Love always wakes the dragon and suddenly
                                                                                               flames everywhere.
I can tell already you think I’m the dragon,
                that would be so like me, but I’m not. I’m not the dragon.
I’m not the princess either.
                           Who am I? I’m just a writer. I write things down.
I walk through your dreams and invent the future. Sure,
               I sink the boat of love, but that comes later. And yes, I swallow
         glass, but that comes later.
                                                            And the part where I push you
flush against the wall and every part of your body rubs against the bricks,
            shut up
I’m getting to it.
                                    For a while I thought I was the dragon.
I guess I can tell you that now. And, for a while, I thought I was
                                                                                                the princess,
cotton candy pink, sitting there in my room, in the tower of the castle,
          young and beautiful and in love and waiting for you with
confidence
            but the princess looks into her mirror and only sees the princess,
while I’m out here, slogging through the mud, breathing fire,
                                                               and getting stabbed to death.
                                    Okay, so I’m the dragon. Big deal.
          You still get to be the hero.
You get magic gloves! A fish that talks! You get eyes like flashlights!
                  What more do you want?
I make you pancakes, I take you hunting, I talk to you as if you’re
            really there.
Are you there, sweetheart? Do you know me? Is this microphone live?
                                                       Let me do it right for once,
             for the record, let me make a thing of cream and stars that becomes,
you know the story, simply heaven.
                   Inside your head you hear a phone ringing
                                                               and when you open your eyes
only a clearing with deer in it. Hello deer.
                               Inside your head the sound of glass,
a car crash sound as the trucks roll over and explode in slow motion.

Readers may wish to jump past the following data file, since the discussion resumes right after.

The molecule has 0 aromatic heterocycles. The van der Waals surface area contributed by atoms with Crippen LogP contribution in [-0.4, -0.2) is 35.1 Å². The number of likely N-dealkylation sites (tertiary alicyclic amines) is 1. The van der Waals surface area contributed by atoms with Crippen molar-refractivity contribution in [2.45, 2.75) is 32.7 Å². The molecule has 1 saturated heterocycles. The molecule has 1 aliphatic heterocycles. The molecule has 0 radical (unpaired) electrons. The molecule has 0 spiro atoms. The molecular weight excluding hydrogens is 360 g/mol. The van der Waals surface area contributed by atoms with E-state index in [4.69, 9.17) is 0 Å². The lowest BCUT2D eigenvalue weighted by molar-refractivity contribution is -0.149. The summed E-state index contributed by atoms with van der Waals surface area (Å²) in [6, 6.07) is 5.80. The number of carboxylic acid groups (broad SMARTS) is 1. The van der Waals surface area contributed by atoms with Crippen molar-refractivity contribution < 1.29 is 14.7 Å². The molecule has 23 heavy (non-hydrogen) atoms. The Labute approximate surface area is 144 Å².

Hello darling, sorry about that.
                                                       Sorry about the bony elbows, sorry we
lived here, sorry about the scene at the bottom of the stairwell
                                    and how I ruined everything by saying it out loud.
            Especially that, but I should have known.
You see, I take the parts that I remember and stitch them back together
            to make a creature that will do what I say
or love me back.
                  I’m not really sure why I do it, but in this version you are not
feeding yourself to a bad man
                                                   against a black sky prickled with small lights.
            I take it back.
The wooden halls like caskets. These terms from the lower depths.
                                                I take them back.
Here is the repeated image of the lover destroyed.
                                                                                               Crossed out.
            Clumsy hands in a dark room. Crossed out. There is something
underneath the floorboards.
                   Crossed out. And here is the tabernacle
                                                                                                reconstructed.
Here is the part where everyone was happy all the time and we were all
               forgiven,
even though we didn’t deserve it.
                                                                    Inside your head you hear
a phone ringing, and when you open your eyes you’re washing up
            in a stranger’s bathroom,
standing by the window in a yellow towel, only twenty minutes away
                           from the dirtiest thing you know.
All the rooms of the castle except this one, says someone, and suddenly
                                                                                              darkness,
                                                                                     suddenly only darkness.
In the living room, in the broken yard,
                                  in the back of the car as the lights go by. In the airport
          bathroom’s gurgle and flush, bathed in a pharmacy of
unnatural light,
             my hands looking weird, my face weird, my feet too far away.
And then the airplane, the window seat over the wing with a view
                                                            of the wing and a little foil bag of peanuts.
I arrived in the city and you met me at the station,
          smiling in a way
                    that made me frightened. Down the alley, around the arcade,
          up the stairs of the building
to the little room with the broken faucets, your drawings, all your things,
                                                I looked out the window and said
                                This doesn’t look that much different from home,
            because it didn’t,